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March 11, 2013

Media Outlets That Promoted Story Wrongly Faulting Israel Should Now Post Full and Clear Corrections

BBC Watch reminds readers of the chronology of a story by the BBC about a Palestinian baby, the son of a BBC staffer, Jihad Masharawi, alleged to have been killed in an Israeli air strike in November 2012. The BBC carried multiple inside stories about the death of the baby – all faulting Israel.

Last week, BBC Watch pointed out that despite the UN Human Rights Council’s finding that the baby was actually not killed by an Israeli strike, but rather by a Hamas rocket that had fallen short, the BBC was still promoting the story that falsely indicted Israel.

And it wasn’t only the BBC that advanced the story faulting Israel. The Washington Post’s Max Fisher eagerly jumped in to present “the story behind the photo” and further publicize the account of BBC’s Paul Danahar that blamed Israel.

Reporter Sara C. Nelson repeated the story in the Huffington Post.

CIF Watch demonstrated how the Guardian’s journalists ran with the story multiple times.

Other media outlets that eagerly seized on the story faulting Israel include the Independent, the Daily Mail, the Sun, the Telegraph, MSN , Yahoo, and CBC News.

So now that the story was shown to be false, which media outlets corrected or covered the UNHRC findings negating their original story?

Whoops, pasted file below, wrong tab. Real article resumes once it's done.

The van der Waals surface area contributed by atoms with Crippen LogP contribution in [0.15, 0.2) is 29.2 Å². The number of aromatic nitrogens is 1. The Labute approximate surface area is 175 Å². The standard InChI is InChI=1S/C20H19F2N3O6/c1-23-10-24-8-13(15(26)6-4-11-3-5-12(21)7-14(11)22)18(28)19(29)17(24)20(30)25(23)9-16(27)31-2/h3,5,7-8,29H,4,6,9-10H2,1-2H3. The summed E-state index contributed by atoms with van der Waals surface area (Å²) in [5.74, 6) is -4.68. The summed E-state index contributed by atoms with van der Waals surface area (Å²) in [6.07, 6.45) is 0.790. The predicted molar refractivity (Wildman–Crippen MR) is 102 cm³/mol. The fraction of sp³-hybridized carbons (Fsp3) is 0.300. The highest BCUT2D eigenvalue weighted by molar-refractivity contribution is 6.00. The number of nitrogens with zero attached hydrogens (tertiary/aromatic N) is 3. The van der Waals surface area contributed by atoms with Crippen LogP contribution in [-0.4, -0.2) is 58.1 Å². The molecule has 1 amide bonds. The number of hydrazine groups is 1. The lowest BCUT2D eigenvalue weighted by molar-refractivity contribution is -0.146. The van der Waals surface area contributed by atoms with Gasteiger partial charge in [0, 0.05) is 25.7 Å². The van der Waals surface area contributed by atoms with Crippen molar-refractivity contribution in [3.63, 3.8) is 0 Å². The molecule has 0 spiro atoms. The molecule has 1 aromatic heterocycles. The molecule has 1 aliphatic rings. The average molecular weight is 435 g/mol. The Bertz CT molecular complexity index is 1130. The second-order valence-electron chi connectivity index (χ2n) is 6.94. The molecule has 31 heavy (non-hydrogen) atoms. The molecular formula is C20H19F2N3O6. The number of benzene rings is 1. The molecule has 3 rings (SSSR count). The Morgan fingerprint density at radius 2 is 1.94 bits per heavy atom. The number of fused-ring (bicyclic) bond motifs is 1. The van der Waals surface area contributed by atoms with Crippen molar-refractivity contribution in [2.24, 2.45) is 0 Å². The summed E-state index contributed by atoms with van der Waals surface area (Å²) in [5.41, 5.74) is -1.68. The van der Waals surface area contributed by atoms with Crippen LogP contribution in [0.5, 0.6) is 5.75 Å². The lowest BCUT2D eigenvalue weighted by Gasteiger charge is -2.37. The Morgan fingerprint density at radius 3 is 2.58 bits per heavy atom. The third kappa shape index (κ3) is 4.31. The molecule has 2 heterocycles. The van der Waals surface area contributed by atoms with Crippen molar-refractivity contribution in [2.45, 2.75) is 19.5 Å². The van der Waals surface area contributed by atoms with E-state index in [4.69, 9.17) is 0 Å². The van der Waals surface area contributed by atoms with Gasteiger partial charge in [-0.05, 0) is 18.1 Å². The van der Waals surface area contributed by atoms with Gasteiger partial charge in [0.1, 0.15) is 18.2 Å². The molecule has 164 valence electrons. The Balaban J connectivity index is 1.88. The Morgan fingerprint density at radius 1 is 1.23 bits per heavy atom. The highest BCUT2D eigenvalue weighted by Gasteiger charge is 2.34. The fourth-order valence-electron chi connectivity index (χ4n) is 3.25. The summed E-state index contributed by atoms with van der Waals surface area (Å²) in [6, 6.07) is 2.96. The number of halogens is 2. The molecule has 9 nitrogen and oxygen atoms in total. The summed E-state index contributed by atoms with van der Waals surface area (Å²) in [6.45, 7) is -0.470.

The BBC, whose stories by Jim Donnison were particularly notable in their departure from journalistic ethics broadcast a brief World Service report on radio and posted Jim Donnison’s grudging referral to the UN’s findings negating his assertions that Israel was responsible for the explosion. But unable or unwilling to acknowledge that he was wrong to advocate a story that was false, Donnison questioned the UN’s findings, frantically sticking to any suggestion that Israel might still be to blame.

The AP covered the story, and this was picked up by The Huffington Post under the headline “Son Of BBC Reporter Jihad Al Masharawi Likely Killed By Palestinian Rocket In Gaza, Not Israeli Airstrike, UN Report Says.”

The same story was picked up by other culprits, as well. The Washington Post, for example, carried the story under the headline “UN report: Errant Palestinian rocket most likely killed Gaza baby in November clash” but has yet to run a correction on Max Fisher’s November story. CBC News posted the story under the headline “UN report: Errant Palestinian rocket most likely killed Gaza baby in November clash.”

Yahoo ran the AP story under the headline “UN: Palestinian militants likely killed Gaza baby.”

Readers should make sure to call or write to the errant media outlets that ran the original false story and make sure that they post full and clear corrections.

Posted by RH at March 11, 2013 05:36 PM


I wonder if they will repeat the correction as often as they posted the original lie

Posted by: Gee at March 11, 2013 10:51 PM

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